- Record numbers seeking help from Citizens Advice for energy debt.
- 7.8 million people borrowed to pay their energy bills in first six months of 2023.
- 1 in 4 people say their energy bill is the essential cost they’re most worried about.
- Disabled people, single parents and low-income families to be hardest hit this winter.
Citizens Advice says it’s helping record numbers of people with energy debts before winter has even begun – and the size of the debts people face is rising. New research from the charity shows almost eight million people had to borrow money to pay their energy bills in the first half of 2023, a number it forecasts will rise over the coming months.
The charity is warning that its data suggests that millions are facing a winter as bad, or even worse, than last winter, unless the government acts on energy bills. Its research shows disabled people, single parents and low-income households earning less than £29k will be the hardest hit this winter.
Despite an estimated fall in the energy price cap, the average household can actually expect to pay slightly more in the coming winter than they did between January and March 2023 – if current forecasts hold.
Citizens Advice is calling on the government to do more to help people on the lowest incomes, such as providing additional support through the Warm Home Discount.
We can’t afford the bills now, let alone when it gets colder – Natasha’s story
Natasha lives with her husband and children. She is unable to work due to mental health problems. Her husband works part-time as he is Natasha’s main carer. The family have fallen into arrears with their gas and electric as they just do not have enough money coming in to cover their rent and essential bills.
Natasha said: “Our energy debt is now around £8,000. Even though I am home all day I try not to use too much gas and electricity as I know we can’t afford to pay the bills.
“Everything is just so expensive and it’s really hard for me and my family. Just thinking about the energy debts gives me anxiety. My husband no longer speaks with me about the bills as he does not want it to stress me out. But I know after he pays what he can towards bills we have nothing left.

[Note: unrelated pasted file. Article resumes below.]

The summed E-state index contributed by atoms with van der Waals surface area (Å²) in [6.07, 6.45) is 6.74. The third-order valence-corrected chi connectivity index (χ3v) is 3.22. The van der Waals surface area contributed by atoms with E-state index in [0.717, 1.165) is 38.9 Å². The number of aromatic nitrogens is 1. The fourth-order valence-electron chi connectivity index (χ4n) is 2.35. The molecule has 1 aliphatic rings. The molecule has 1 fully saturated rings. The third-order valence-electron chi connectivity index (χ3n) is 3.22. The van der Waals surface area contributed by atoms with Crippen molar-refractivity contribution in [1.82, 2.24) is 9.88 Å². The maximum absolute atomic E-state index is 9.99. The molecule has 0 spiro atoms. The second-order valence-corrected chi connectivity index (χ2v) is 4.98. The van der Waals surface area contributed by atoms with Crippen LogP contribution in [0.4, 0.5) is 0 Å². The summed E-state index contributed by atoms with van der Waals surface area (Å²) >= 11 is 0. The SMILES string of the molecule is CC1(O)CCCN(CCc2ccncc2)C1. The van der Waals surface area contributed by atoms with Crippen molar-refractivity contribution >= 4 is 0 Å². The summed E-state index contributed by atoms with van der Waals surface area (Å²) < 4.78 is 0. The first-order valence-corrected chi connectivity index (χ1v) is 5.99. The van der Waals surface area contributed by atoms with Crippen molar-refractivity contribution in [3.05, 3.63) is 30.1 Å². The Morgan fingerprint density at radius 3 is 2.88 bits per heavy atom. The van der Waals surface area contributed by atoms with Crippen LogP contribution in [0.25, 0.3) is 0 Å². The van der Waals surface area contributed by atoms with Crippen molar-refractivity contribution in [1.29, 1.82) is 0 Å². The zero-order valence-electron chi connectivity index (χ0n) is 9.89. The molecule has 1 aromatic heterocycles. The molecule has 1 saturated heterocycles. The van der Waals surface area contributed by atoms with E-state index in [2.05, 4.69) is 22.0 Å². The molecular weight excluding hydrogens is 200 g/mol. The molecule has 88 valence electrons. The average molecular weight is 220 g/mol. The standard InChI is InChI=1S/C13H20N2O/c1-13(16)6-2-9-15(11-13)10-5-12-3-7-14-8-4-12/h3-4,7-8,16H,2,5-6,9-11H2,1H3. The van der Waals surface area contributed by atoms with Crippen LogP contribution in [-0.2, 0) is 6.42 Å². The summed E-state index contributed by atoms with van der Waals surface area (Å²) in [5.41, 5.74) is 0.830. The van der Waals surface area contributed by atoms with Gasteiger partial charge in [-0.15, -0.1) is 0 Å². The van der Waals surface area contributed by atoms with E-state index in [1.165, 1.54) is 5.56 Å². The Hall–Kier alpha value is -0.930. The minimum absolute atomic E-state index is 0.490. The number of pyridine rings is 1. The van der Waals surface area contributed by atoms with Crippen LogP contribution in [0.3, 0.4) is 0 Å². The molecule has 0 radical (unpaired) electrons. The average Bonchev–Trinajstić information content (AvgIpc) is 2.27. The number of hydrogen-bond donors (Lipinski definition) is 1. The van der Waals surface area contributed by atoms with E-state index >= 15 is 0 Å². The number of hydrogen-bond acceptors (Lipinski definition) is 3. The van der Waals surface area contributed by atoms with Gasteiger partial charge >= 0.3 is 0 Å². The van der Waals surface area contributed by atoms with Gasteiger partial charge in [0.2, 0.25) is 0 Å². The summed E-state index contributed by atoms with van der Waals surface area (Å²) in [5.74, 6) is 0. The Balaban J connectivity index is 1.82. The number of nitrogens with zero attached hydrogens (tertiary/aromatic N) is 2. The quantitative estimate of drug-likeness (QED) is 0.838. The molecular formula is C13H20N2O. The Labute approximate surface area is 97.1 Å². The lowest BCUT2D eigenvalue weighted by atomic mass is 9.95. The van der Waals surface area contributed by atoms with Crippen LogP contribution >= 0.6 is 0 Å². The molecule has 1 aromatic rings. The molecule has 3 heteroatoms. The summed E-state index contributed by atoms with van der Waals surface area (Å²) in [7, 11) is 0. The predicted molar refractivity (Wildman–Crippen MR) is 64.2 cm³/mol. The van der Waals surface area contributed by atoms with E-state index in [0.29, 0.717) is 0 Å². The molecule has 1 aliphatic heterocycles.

“The bailiffs came to our home because of the gas and electric debt. They looked all around my home and said there was nothing of value to take, then left.
“I know the energy prices will go up again and that is worrying me a lot. Winter is going to be very hard for me and my family as we can’t afford the bills now, so definitely won’t be able to afford them when it gets colder. ”
The growing energy debt problem
Starting the winter in debt means there is a real risk of falling even further behind on energy. People have to pay back arrears on top of the costs of increasing energy use in the colder months, and find the funds to cover other essential bills.
Citizens Advice predicts that by the end of this year it will have seen 26% more people in need of help with energy debt compared to 2022. And the charity says the numbers seeking help for energy debt has more than doubled in four years.
Not only has the number of people in debt increased, but the value of the energy debt has also grown considerably. Ofgem recently estimated the total energy debt owed by consumers to be £2.25 billion. This trend is reflected in Citizens Advice data which shows the average amount of energy debt owed by the people it helps is now around £1,711, a third higher than it was in 2019.
Households at greatest risk
The charity’s analysis shows disabled people and families with young children, particularly single parents, are more likely to have very high levels of energy debt, and high monthly shortfalls too.
The charity also found higher levels of anxiety among these groups compared to the general population. 55% of disabled people say they’re very or fairly worried about affording their energy bills in the next six months. And 77% of single parents said they are very or fairly worried about paying for energy as we head towards December.
Citizens Advice says even households with an annual income of £29k are being stretched to meet increases in prices and will face choices such as choosing between heating or eating this winter.
Dame Clare Moriarty, Chief Executive of Citizens Advice, said:
“What we saw last winter must never be repeated. Struggling households unable to pay their energy bills, people unable to top up their prepayment meter, and record numbers coming to us for crisis support.
“With increasing numbers of peple we help facing a negative budget, where they simply don’t have enough to cover their essential bills, there is a real risk this winter will be worse.
“The government should look seriously at stepping in with additional bill support to help people through the winter.”
Notes to editors
- Citizens Advice is made up of the national charity Citizens Advice; the network of independent local Citizens Advice charities across England and Wales; the Citizens Advice consumer service; and the Witness Service.
- Our network of charities offers impartial advice online, over the phone, and in person, for free.
- Citizens Advice helped 2.55 million people face to face, over the phone, by email and webchat in 2021-22. And we had 40.6 million visits to our website. For full service statistics see our monthly publication Advice trends.
- Citizens Advice service staff are supported by more than 18,500 trained volunteers, working at over 2,500 service outlets across England and Wales.
- You can get consumer advice from the Citizens Advice consumer service on 0808 223 1133 or 0808 223 1144 for Welsh language speakers.